Esther made a major difference in the palace almost immediately. A plot to kill the king was discovered by Mordecai, who sent word to his niece, the queen. Esther exposed the scheme to Ahasuerus in her uncle’s name. The traitors soon were caught and executed.
More trouble was afoot, however. For a devil and snake had come into the picture. He was Haman, an enemy with ambition and hatred for the Jews. This man possessed wealth and power and honor from nearly everyone. Mordecai, Esther’s uncle and guardian, was the exception in the Susa court. He feared God alone and refused to offer homage to this political appointee.
Haman, in anger, crafted a political solution; he devised a law and got the king to sign off on it. It was carefully worded for approval. To top it off, Haman pledged loads of his own silver to fund its implementation. The law targeted the realm’s Jews for execution.
Word of the law went out, and once Mordecai learned of it he tore his clothes, began to wail, and took on sackcloth as he lingered at the palace gates. Esther got news of her uncle’s demonstration. Her first reaction was this: she sent him fresh clothes. He responded with a copy of Haman’s decree and a plea for her to do something about it.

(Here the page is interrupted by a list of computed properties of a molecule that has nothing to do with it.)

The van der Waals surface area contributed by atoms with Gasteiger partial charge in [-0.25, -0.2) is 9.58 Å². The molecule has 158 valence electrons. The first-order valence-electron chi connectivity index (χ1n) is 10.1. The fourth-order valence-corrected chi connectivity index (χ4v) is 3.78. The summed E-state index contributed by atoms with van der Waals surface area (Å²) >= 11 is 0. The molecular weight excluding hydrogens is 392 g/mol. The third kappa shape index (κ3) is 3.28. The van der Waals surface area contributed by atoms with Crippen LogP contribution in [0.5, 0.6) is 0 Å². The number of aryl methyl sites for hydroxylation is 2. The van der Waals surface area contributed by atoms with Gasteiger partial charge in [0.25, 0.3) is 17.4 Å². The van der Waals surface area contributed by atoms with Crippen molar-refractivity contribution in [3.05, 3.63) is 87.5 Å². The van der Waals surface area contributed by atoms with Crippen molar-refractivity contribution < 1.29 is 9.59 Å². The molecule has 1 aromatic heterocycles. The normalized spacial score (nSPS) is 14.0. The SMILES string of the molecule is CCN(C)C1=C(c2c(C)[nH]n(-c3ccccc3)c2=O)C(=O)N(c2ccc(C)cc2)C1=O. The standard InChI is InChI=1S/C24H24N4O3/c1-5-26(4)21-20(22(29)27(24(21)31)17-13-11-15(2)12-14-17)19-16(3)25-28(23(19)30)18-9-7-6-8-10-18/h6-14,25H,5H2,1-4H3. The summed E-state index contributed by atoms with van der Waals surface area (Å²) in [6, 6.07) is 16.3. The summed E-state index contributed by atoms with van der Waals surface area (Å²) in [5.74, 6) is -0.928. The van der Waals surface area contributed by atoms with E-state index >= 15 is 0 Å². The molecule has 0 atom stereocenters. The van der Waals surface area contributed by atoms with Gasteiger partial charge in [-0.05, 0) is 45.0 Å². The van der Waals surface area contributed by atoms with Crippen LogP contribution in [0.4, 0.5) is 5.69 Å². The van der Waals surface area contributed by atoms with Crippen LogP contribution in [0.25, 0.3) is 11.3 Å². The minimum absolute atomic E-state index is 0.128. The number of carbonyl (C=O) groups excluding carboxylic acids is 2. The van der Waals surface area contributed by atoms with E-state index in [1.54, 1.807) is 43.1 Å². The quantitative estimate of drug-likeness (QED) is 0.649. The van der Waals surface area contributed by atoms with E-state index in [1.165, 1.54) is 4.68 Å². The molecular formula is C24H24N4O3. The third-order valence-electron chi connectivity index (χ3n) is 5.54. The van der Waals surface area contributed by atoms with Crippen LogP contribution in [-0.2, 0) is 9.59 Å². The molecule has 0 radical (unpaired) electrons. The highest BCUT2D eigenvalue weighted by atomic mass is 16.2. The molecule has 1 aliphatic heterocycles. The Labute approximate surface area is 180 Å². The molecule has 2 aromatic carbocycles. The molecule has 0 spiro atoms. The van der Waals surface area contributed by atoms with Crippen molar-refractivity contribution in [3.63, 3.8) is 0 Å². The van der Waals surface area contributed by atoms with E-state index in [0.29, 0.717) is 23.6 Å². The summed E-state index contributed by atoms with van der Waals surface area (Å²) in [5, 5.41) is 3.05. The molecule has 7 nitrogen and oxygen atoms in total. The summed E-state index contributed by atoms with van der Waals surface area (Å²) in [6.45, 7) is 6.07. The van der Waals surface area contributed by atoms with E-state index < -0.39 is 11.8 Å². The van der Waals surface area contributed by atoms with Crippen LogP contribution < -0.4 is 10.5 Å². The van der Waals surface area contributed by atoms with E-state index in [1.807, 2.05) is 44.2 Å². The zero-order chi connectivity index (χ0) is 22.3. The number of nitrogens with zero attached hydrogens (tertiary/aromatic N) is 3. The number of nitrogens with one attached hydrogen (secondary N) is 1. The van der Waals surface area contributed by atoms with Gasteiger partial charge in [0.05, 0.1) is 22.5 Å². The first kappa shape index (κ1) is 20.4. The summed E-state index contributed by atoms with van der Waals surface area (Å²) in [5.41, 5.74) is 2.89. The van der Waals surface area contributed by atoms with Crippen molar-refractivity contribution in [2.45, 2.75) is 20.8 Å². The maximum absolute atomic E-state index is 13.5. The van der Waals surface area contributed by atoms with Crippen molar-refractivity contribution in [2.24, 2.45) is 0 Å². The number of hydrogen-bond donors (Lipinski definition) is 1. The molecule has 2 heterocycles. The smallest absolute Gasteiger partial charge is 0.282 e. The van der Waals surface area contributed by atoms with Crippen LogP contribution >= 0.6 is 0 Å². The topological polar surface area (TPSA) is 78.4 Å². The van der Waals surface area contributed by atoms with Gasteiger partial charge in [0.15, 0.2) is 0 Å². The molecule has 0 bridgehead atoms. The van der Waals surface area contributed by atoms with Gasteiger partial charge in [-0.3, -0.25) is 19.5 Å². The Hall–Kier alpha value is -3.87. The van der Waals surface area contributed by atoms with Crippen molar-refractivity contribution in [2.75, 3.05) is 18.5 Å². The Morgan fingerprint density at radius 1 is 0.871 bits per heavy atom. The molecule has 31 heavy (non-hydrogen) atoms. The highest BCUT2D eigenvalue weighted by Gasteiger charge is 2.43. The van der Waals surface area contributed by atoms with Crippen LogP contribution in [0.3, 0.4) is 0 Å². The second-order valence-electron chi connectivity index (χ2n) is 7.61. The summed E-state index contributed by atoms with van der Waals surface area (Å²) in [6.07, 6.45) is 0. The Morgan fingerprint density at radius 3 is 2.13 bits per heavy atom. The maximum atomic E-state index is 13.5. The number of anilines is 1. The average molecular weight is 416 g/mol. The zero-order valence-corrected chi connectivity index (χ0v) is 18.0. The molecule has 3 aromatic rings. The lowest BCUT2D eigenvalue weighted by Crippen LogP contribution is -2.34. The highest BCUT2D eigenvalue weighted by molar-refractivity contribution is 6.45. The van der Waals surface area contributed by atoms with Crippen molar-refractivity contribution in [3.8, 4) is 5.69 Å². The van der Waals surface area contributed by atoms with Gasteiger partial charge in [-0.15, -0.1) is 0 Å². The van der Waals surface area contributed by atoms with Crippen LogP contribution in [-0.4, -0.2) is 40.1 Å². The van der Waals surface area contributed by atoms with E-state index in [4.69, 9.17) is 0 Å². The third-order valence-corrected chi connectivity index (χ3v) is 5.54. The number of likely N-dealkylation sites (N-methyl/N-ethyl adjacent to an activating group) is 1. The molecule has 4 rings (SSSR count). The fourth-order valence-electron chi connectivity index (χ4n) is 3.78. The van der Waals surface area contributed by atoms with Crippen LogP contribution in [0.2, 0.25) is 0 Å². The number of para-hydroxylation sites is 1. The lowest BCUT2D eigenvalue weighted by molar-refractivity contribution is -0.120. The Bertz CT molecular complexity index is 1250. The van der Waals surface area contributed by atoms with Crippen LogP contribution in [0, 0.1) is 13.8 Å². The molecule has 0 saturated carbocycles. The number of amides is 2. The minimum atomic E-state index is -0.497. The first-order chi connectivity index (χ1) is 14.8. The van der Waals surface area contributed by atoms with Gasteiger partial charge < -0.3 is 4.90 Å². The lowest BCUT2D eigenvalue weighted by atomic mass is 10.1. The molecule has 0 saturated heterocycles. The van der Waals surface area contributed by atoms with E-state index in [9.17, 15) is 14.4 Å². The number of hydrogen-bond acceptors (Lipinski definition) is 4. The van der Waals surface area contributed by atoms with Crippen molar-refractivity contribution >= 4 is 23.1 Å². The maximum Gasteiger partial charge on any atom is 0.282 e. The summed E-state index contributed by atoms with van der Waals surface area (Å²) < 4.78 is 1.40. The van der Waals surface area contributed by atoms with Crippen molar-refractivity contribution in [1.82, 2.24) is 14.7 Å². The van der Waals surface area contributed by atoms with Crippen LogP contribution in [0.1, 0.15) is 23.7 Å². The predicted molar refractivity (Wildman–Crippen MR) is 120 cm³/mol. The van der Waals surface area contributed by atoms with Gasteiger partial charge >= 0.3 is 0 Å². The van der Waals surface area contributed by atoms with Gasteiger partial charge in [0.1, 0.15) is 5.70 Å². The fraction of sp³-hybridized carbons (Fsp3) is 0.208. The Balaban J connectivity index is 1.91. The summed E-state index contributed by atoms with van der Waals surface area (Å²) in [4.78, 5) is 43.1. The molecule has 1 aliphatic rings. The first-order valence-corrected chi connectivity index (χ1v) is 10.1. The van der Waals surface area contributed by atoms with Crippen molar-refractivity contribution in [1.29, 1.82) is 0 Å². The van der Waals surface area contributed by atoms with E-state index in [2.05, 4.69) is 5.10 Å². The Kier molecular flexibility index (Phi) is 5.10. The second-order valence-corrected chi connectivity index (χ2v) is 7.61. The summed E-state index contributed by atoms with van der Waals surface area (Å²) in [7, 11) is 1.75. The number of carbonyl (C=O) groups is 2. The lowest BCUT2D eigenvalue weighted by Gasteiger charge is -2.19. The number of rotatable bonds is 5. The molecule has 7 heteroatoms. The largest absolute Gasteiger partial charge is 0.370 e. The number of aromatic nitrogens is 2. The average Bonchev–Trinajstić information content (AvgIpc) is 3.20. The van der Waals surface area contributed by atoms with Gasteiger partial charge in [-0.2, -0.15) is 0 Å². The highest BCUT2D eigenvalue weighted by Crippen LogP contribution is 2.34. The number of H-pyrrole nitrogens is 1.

“Go to the king and beg his favor,” Mordecai told her.
Seems like a reasonable request – Esther was queen after all. Did she not have access to the king? Yes, and no. One had to be summoned to see Ahasuerus. To come before him uninvited meant instant death, according to the strange and twisted laws of the empire. There was one hope, however. The king could choose to extend his golden scepter in mercy and thereby receive the one who came unannounced.
Faith and Conviction
Doubt shadowed the young queen’s mind and heart. It’d been a month since Ahasuerus asked to see her. Esther related these facts and others to Mordecai.
At that point, Esther’s uncle made it clear to her that she was where she was for a reason and a purpose. He told her that she could not keep silent. Her grace and good looks won her a spot near the throne, but those things would not save her. Now, however, it was “such a time” for courage and conviction, Mordecai said.